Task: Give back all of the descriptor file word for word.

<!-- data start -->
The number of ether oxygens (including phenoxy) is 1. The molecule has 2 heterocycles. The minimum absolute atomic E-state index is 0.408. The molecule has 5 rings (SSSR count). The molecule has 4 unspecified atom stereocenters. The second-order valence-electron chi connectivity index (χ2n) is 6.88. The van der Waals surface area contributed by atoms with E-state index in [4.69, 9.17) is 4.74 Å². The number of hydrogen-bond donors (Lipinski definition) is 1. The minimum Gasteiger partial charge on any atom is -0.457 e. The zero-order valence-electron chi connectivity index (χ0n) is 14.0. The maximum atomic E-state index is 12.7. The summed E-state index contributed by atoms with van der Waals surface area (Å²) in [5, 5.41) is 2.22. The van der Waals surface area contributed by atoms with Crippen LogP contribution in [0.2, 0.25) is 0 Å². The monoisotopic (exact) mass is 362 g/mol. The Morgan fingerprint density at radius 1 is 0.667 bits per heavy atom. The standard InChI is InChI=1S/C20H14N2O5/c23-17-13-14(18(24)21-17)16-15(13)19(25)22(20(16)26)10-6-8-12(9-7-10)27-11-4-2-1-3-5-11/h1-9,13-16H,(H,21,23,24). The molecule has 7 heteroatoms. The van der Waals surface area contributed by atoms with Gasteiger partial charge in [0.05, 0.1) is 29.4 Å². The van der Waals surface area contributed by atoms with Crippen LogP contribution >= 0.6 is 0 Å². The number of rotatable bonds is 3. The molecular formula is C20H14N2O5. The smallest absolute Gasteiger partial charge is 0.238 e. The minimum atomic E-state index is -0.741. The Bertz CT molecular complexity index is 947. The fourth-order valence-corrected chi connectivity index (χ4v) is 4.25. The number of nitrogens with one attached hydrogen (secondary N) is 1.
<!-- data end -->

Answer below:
The number of ether oxygens (including phenoxy) is 1. The molecule has 2 heterocycles. The minimum absolute atomic E-state index is 0.408. The molecule has 5 rings (SSSR count). The molecule has 4 unspecified atom stereocenters. The second-order valence-electron chi connectivity index (χ2n) is 6.88. The van der Waals surface area contributed by atoms with E-state index in [4.69, 9.17) is 4.74 Å². The number of hydrogen-bond donors (Lipinski definition) is 1. The minimum Gasteiger partial charge on any atom is -0.457 e. The zero-order valence-electron chi connectivity index (χ0n) is 14.0. The maximum atomic E-state index is 12.7. The summed E-state index contributed by atoms with van der Waals surface area (Å²) in [5, 5.41) is 2.22. The van der Waals surface area contributed by atoms with Crippen LogP contribution in [0.2, 0.25) is 0 Å². The monoisotopic (exact) mass is 362 g/mol. The Morgan fingerprint density at radius 1 is 0.667 bits per heavy atom. The standard InChI is InChI=1S/C20H14N2O5/c23-17-13-14(18(24)21-17)16-15(13)19(25)22(20(16)26)10-6-8-12(9-7-10)27-11-4-2-1-3-5-11/h1-9,13-16H,(H,21,23,24). The molecule has 7 heteroatoms. The van der Waals surface area contributed by atoms with Gasteiger partial charge in [0.05, 0.1) is 29.4 Å². The van der Waals surface area contributed by atoms with Crippen LogP contribution >= 0.6 is 0 Å². The number of rotatable bonds is 3. The molecular formula is C20H14N2O5. The smallest absolute Gasteiger partial charge is 0.238 e. The minimum atomic E-state index is -0.741. The Bertz CT molecular complexity index is 947. The fourth-order valence-corrected chi connectivity index (χ4v) is 4.25. The number of nitrogens with one attached hydrogen (secondary N) is 1.